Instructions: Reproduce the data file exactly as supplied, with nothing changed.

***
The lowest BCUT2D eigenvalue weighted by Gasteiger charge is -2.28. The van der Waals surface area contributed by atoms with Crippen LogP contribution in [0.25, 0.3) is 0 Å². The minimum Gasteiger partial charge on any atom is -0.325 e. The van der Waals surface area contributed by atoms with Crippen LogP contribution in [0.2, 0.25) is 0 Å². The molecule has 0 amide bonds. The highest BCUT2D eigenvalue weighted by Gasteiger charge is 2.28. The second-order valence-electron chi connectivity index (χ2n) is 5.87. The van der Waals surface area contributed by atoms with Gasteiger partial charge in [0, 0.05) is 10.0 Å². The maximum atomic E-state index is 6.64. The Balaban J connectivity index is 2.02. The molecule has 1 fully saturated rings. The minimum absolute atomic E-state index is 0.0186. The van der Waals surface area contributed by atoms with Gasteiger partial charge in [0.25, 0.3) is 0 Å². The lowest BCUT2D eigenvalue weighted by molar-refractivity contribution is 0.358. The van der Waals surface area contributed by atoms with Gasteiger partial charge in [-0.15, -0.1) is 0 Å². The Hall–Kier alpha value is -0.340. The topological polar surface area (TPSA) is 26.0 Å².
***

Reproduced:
The lowest BCUT2D eigenvalue weighted by Gasteiger charge is -2.28. The van der Waals surface area contributed by atoms with Crippen LogP contribution in [0.25, 0.3) is 0 Å². The minimum Gasteiger partial charge on any atom is -0.325 e. The van der Waals surface area contributed by atoms with Crippen LogP contribution in [0.2, 0.25) is 0 Å². The molecule has 0 amide bonds. The highest BCUT2D eigenvalue weighted by Gasteiger charge is 2.28. The second-order valence-electron chi connectivity index (χ2n) is 5.87. The van der Waals surface area contributed by atoms with Gasteiger partial charge in [0, 0.05) is 10.0 Å². The maximum atomic E-state index is 6.64. The Balaban J connectivity index is 2.02. The molecule has 1 fully saturated rings. The minimum absolute atomic E-state index is 0.0186. The van der Waals surface area contributed by atoms with Gasteiger partial charge in [0.25, 0.3) is 0 Å². The lowest BCUT2D eigenvalue weighted by molar-refractivity contribution is 0.358. The van der Waals surface area contributed by atoms with Gasteiger partial charge in [-0.15, -0.1) is 0 Å². The Hall–Kier alpha value is -0.340. The topological polar surface area (TPSA) is 26.0 Å².